One of the first things that you might notice is that I have tagged this post “house plants.” That’s not because succulents aren’t hardy for me: it’s just that I have very poor clay soil. And nature has been over-performing in the moisture area in the last couple of years so succulents are not something that I try to grow in the ground very often.
In fact, about the only place that I can grow them is where the bedrock juts out of our yard. I have some success growing succulents on the rock face of that stone. This is what that looks like.
But for the most part, I keep my succulents indoors, although they do migrate out to the sun porch for a “summer” vacation.
After all, even plants should enjoy the little bit of summer that we get here in the frozen north.
I mentioned that our trees are usually in full leaf by the first week of May. One of the things that does is change the light inside our house.
Obviously this photo was taken on one of our innumerable rainy days. But you can pretty much tell that even on a sunny day, this window is not going to get much sun. Why am I even making an issue of this?
This is what’s in that window. And from October until just about now, it’s fine. Now I am praying for some warm weather so that I can get all these (or most of them anyway) outside for the summer where they will be much happier.
So if your house plants suddenly start looking a little peaked, take a look at what’s happened to your indoor light. Perhaps, like mine, it’s gotten a little shadier than your plants care for.
Just this one open orange blossom perfumes the whole room!
Why am I showing you a pot of dirt? Because it isn’t, really, of course. It’s an exercise in patience. Or, in other words, compost no plant before its time.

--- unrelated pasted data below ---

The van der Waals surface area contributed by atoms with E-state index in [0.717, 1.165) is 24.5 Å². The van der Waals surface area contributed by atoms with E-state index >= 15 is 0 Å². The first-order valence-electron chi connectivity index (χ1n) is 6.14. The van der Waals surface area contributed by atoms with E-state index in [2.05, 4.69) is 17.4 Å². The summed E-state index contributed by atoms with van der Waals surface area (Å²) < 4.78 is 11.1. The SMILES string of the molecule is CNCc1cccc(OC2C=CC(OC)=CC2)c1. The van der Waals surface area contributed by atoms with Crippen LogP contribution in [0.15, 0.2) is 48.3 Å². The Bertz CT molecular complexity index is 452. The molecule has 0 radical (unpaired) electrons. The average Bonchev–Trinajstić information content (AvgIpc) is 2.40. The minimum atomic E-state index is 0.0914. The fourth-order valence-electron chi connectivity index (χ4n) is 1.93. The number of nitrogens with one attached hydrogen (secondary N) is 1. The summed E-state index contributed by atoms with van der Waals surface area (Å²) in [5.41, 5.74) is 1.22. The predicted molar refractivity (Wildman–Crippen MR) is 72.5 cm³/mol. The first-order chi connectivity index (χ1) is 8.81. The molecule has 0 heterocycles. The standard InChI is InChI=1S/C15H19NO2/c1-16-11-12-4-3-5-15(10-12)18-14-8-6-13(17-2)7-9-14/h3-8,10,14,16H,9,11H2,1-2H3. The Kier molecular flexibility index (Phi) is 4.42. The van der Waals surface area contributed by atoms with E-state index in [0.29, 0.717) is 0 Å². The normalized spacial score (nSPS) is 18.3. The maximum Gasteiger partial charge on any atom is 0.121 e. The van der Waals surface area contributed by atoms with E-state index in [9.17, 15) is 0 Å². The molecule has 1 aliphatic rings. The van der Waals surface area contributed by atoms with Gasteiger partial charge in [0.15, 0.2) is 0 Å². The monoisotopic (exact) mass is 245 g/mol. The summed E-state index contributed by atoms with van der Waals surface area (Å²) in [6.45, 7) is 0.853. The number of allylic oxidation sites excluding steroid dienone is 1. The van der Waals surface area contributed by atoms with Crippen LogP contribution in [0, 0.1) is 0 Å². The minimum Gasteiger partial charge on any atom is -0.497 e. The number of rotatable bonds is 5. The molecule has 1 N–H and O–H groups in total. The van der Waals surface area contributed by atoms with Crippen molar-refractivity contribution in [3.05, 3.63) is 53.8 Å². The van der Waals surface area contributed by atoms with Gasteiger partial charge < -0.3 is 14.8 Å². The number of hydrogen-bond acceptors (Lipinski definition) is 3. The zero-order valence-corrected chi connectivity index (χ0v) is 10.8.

This is a rhizamatous begonia–no really. I have found that for me, some grow just fine 12 months of the year. And obviously, as you can see by this post, some don’t.
For years, what I did with the ones that didn’t was to put the rhizomes in with some other plant–maybe a large banana or or something that I was over-wintering. I would have the large tropical plant to look at for the winter, and in the spring, when I took the large plant outdoors, it would have something interesting at its feet. My banana now has several begonias in with it.
But I have decided to just let these plants be, in an out of the way spot. I will keep them just moist enough so that they don’t turn to dust. And I suspect, come spring, I will have a begonia again.
And if I am wrong, well, then I can always compost it in the spring.
Was anyone surprised to see my post listing this plant as a “bulb?” If you’re an outdoor gardener in a cooler climate, you might have planted its smaller cousins in a shady spot.
With my heavy clay soil, cyclamen corms just rot away and don’t even come up in the spring, nevermind naturalize in the lovely drifts that I have seen in other gardens.
For that matter, this plant doesn’t do particularly well in my home. I am not entirely sure why. It’s certainly cool enough.
It may be my watering practices and the fact that it is a corm (which is a bulb-like structure. Crocuses are corms if that helps you visualize).
All “house plants” that grow from bulbs–calla lilies and caladiums are just 2 more examples I can think of–need to be kept evenly moist. Once bulbs dry out, it tells them to initiate dormancy.
In my house, I am not so good with “evenly moist.” So I suspect that’s why I fail with these. But they are lovely to look at for the season.